Gravity wins — again
If there's one thing I've learned, it's that everything happens for a reason. In my case, life's challenges are apparently meted out by the gods for the sole purpose of entertaining you, the long-term care professional, at the expense of my personal dignity.
Over the years writing for this upstanding publication, nothing has been off limits — no matter how humiliating — if there's a chance it will provide amusement and diversion to my stress-riddled audience. Not everyone thinks these pieces are actually funny, as the comment sections sometimes attest, but I think we can all share in the rich commonality of my human shame and embarrassment.
I've written about ripping my pants from knee to waist in a bustling office setting, and taking a nasty spill in Nicaragua. I've fearlessly bared my soul on the topics of baldness and plantar fasciitis, and shamelessly exposed my fashion foibles, sometimes even including pictures.
Through the ancient process of alchemy, events causing deep mortification to me are magically transformed into sparkling comedic jewels of therapeutic distraction for all of you who selflessly serve the frail and vulnerable seniors of America. More importantly, every story I tell is evidence-based, and the positive impact on the profession is no longer merely anecdotal.
Data clearly shows that the laughter mercilessly evoked at my expense frees your souls and energizes your spirits, resulting in better care and outcomes, higher resident satisfaction, stronger census and a healthier financial picture for your facility. The knowledge that I'm single-handedly saving long-term care gives me the courage and strength to continue mining my existence for further tales of woe. It's a beautiful, self-perpetuating cycle.
And yes, it's happened again.
While hiking a muddy Oregon trail a couple weekends ago, an unseen force grabbed my ankles, pushed me backwards and threw me awkwardly to the ground. While hurtling toward earth, I remember thinking, “I'm kind of heavy, and this could really hurt. I wonder if there's a body part I could use to brace my fall. I bet my little finger could do the job nicely.”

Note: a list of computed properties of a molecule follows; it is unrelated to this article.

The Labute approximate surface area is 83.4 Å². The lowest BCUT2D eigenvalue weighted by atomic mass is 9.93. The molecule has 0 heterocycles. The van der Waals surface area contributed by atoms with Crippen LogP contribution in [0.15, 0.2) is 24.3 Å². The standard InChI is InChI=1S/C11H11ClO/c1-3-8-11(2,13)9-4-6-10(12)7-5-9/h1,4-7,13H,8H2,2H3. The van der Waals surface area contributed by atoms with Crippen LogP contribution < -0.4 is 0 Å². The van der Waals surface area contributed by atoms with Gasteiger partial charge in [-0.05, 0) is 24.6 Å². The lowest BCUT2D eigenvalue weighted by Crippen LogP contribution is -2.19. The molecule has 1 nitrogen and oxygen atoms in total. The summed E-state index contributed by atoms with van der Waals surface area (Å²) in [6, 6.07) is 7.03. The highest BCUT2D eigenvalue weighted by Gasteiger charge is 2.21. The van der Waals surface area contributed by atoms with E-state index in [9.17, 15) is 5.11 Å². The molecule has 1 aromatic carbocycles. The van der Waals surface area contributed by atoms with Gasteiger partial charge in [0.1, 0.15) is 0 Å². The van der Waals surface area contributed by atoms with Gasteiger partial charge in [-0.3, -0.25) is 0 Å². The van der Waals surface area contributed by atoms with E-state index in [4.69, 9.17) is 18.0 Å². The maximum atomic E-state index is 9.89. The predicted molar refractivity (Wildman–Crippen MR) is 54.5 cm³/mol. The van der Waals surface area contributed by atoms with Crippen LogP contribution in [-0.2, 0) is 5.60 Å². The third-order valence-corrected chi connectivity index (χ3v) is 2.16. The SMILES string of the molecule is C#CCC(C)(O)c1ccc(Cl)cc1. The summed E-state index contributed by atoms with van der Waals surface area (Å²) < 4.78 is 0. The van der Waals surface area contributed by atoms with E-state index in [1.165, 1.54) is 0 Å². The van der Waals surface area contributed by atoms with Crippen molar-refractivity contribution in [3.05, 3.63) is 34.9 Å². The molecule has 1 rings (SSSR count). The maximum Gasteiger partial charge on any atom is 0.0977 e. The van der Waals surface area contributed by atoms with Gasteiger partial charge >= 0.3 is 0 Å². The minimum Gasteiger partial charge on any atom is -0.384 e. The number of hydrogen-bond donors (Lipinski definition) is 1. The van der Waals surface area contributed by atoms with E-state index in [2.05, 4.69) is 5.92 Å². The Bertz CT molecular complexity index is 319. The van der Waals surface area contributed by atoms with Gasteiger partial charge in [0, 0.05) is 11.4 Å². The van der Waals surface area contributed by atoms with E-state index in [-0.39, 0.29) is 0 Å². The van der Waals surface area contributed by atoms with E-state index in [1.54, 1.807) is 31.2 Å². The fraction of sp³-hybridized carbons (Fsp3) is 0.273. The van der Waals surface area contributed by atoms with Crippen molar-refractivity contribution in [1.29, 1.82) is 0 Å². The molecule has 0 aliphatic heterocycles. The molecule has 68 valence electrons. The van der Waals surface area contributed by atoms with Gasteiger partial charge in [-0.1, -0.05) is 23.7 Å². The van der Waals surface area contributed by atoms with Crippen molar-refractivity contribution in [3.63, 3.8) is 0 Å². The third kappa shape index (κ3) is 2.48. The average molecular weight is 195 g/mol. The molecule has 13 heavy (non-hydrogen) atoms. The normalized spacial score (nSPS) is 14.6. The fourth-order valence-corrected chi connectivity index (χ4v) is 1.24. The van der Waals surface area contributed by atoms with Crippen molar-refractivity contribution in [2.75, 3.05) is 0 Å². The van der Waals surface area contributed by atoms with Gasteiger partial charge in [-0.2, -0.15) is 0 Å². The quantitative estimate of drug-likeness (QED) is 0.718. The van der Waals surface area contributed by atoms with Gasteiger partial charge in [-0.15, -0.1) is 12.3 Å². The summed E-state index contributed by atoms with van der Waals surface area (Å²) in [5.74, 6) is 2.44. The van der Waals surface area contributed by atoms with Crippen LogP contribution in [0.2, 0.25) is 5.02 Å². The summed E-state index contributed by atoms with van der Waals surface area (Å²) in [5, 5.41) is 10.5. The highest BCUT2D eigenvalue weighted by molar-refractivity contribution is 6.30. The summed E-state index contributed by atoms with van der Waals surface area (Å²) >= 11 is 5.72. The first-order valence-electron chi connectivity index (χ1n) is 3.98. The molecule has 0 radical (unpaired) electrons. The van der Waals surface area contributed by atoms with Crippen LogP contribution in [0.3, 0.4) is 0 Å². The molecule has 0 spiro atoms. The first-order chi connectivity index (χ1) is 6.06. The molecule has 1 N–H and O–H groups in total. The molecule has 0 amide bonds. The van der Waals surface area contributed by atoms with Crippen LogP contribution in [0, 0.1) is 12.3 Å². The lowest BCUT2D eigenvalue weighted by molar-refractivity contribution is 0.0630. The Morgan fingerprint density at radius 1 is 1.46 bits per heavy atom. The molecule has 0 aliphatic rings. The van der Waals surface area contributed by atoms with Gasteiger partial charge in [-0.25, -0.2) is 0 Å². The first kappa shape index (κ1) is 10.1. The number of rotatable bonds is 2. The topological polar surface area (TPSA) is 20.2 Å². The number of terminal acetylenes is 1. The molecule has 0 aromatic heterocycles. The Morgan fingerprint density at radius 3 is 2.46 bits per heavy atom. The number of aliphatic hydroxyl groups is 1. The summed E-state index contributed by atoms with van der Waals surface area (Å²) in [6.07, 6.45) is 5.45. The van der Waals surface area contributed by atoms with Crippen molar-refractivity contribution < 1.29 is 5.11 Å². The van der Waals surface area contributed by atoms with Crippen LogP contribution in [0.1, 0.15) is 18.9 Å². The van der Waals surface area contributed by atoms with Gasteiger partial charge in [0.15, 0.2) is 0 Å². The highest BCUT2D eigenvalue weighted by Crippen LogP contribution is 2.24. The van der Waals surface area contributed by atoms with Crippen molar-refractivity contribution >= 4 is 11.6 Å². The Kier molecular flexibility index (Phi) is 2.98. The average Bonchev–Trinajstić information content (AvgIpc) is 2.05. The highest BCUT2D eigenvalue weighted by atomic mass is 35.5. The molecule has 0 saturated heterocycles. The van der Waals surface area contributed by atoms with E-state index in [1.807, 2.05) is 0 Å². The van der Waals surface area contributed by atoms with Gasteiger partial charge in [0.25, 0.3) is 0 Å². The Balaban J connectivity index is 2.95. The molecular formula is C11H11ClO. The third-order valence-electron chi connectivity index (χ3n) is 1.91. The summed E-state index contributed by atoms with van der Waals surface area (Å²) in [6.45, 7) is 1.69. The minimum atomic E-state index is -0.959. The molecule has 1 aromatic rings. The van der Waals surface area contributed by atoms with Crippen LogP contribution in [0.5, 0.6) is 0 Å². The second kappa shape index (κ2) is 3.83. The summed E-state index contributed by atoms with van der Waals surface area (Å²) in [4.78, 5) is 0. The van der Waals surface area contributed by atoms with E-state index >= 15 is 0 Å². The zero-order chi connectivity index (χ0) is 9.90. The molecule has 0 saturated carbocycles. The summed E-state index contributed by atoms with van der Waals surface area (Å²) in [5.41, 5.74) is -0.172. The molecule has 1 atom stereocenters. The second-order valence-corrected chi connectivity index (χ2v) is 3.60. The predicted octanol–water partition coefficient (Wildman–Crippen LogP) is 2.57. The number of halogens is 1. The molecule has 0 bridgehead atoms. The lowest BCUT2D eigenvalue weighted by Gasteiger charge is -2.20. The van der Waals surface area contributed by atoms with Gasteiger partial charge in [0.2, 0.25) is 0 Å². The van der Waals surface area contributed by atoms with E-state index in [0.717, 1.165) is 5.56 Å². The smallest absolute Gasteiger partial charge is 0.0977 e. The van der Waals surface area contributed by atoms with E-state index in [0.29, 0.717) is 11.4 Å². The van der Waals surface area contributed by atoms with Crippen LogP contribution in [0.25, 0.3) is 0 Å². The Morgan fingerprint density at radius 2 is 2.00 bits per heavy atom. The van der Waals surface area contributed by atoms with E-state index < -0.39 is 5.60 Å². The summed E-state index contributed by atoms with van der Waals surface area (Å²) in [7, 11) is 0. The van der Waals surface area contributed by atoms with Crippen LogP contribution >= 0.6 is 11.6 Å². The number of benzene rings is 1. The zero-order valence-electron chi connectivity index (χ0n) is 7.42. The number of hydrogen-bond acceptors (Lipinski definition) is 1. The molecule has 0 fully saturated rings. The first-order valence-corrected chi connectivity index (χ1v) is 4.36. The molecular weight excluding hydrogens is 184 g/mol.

In the ensuing battle between inviolable natural law and my frailest digit, gravity won — hands down. (Sorry, couldn't resist.) Sitting there in the mire, I looked down in horror to see four of my fingers pointed due west, but the fifth now angled more toward magnetic north. (See above right) After posing for the requisite selfie, I filled a Ziploc with snow and began the Shackleton-esque four-mile trek back to the car. “Pardon me,” I plaintively asked each hiker who passed, “but by any chance are you an orthopedic surgeon?”
Hours later, the doctor at urgent care said it was “dislocated,” a technical term that has an intriguing etymological background. “Dis” is derived from the Greek word “heredis.” Literally translated, it means, “What finger did you hurt? Dis one right here.” “Located” is drawn from the Spanish word “loco”, which means, “You're crazy if you think you can balance your entire body weight on your pinky.”
After reviewing my x-rays and musing aloud that the finger “isn't supposed to do that,” she numbed it with a needle the size of a North Korean rocket and gleefully snapped it back into place like a Tinker Toy. Ten days later, it's still numb and swollen, won't bend properly and I can't really use it for anything. (See left) But other than that, it's fine. And thanks for asking.
As always, there's a long-term care lesson to be drawn from this, my latest self-incriminating tale of woe and sadness: In a time of crisis, never count on your least qualified employee to save the entire team. It never ends well.
Things I Think is written by Gary Tetz, a national Silver Medalist and regional Gold Medal winner in the Association of Business Press Editors (ASBPE) awards program. He has amused, informed and sometimes befuddled long-term care readers worldwide since his debut with the former SNALF.com at the end of a previous century. He is a multimedia consultant for Consonus Healthcare Services in Portland, OR.